ViralMarketing

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Going Viral

It isn’t easy to predict what marketing strategies will produce viral content. To be sure, we’ve seen some blundering attempts recently, but take heart: There are some consistent elements in successful campaigns that your brand can follow.

What You’re After

Marketing campaigns are expensive to conceptualize, create and implement. That’s why companies are so focused on making their efforts go viral. Here are some success stories:

Real(ly) beautiful: A 2013 campaign by Dove featured a police sketch artist listening to how women portray themselves and how another person describes them. The two images are then compared side-by-side, with the women’s “self-portraits” being far more critical and negative than the others. The ad has attracted more than 64 million views on YouTube. (1)

On-demand: More than a decade after “The Blair Witch Project” and its viral-before-viral-was-a-thing campaign, the producers of “Paranormal Activity,” who made their 2007 film for about $15,000, invited those interested in the film to demand their local theaters show the movie. The result? A wide, nationwide release and more than $107 million in box office revenue in the U.S. alone. (2, 3)

Muscled out: Volvo’s successful “Volvo Trucks” stunt series in 2013 featured Jean-Claude Van Damme, who performed an unbelievable stunt between two moving trucks. The spot blew up, being shared all over social media and drawing more than 73 million YouTube views to date. It also spawned a heavily shared parody by actor Channing Tatum. (1)

What Not to Do

All press is good press? Not really. These five poorly considered ideas did more harm than good.

Crowd control: LG’s South Korean promotion of the G2 smartphone in 2013 took a violent turn when a balloon release (the balloons had vouchers for free phones) drew dozens of people toting BB guns and other weapons. About 20 people were injured, and LG canceled all other promotional events in the country. (4)

Will tweet for food: A 2013 campaign by Kellogg’s in the UK drew appropriate criticism for this post: “1RT=1 breakfast for a vulnerable child” as part of a Give a Child a Breakfast campaign. So if the message isn’t tweeted enough, the kids will starve? (1)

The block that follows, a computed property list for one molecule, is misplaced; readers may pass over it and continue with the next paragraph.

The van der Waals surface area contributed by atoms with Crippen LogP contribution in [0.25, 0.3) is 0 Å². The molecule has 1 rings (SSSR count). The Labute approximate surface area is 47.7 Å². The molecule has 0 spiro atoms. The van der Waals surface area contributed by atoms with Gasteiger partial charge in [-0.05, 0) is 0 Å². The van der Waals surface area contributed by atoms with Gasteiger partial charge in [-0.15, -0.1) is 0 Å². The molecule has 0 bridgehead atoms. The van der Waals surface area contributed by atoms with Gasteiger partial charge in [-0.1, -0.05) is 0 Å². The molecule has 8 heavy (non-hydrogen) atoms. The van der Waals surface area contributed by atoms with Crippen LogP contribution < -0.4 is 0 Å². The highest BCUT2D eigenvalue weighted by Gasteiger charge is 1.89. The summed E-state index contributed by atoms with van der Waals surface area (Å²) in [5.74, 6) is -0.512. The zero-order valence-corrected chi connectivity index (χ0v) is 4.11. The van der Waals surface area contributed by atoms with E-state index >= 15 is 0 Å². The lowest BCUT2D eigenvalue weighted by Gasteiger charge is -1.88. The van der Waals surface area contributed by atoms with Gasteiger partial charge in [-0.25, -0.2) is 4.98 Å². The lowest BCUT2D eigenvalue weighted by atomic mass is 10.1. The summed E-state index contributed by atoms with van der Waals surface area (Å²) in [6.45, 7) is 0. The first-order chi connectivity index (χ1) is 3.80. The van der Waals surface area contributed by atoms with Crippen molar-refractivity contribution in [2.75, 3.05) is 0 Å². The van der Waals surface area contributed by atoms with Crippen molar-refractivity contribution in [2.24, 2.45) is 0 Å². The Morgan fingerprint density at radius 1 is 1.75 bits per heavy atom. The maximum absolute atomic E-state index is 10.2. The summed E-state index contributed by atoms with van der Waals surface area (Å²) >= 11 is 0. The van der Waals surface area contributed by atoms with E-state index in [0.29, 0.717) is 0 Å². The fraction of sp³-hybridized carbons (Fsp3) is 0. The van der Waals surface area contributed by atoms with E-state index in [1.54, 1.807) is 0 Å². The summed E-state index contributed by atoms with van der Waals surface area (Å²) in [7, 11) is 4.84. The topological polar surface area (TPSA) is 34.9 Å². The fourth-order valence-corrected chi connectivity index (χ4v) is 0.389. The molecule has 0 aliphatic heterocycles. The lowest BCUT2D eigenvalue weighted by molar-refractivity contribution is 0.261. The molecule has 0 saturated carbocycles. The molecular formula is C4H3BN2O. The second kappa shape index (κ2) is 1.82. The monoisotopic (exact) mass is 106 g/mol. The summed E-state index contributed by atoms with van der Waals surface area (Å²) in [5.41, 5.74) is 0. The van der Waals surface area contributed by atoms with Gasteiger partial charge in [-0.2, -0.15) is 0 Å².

Deadly serious? R&B singer Ashanti’s 2008 album promotion saw dozens of emails sent out telling the recipients that their lives were in danger. The publicity stunt was aimed at helping the singer boost her record sales (note: it didn’t work). (5)

Some things aren’t funny: A 2013 UK ad for Hyundai used a failed suicide as a punchline (oh, haha, this guy wants to use his car’s emissions to kill himself, but the car is too efficient). A negative reaction ensued, including an open letter from a blogger who posted the suicide note of her father, who killed himself in the same manner attempted in the ad. (6)

Never forget (AT&T): With companies in every corner of the U.S. making their own 9/11 tributes every year for more than a decade, you’d think this would be old hat to companies by now. In 2013, AT&T tweeted the words “Never Forget” with an image of the beacons of the World Trade Center Memorial … taken with an AT&T smartphone. (6)

Recipe for Success

While much of what becomes viral is a blend of luck and timing, there are clearly some best practices (and ideas to avoid) for your brand. (7, 8, 9)

Yes:

  • Make sure it’s easily shareable.
  • Focus on eliciting emotion.
  • Be unexpected.
  • Follow-up with additional elements (bloopers, blog posts, related content).
  • Keep it simple.
  • Tie into current events, pop culture, sports and other news.

No:

  • Don’t plan the campaign assuming it’ll go viral.
  • Don’t advertise (much).
  • People won’t want to register to see the content.

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Sources:
1. http://www.digitalstrategyconsulting.com
2. http://adage.com
3. http://www.imdb.com
4. http://www.marketingdive.com
5. http://www.cnn.com
6. http://blog.crushpath.com
7. http://www.baekdal.com
8. http://www.steamfeed.com
9. http://www.forbes.com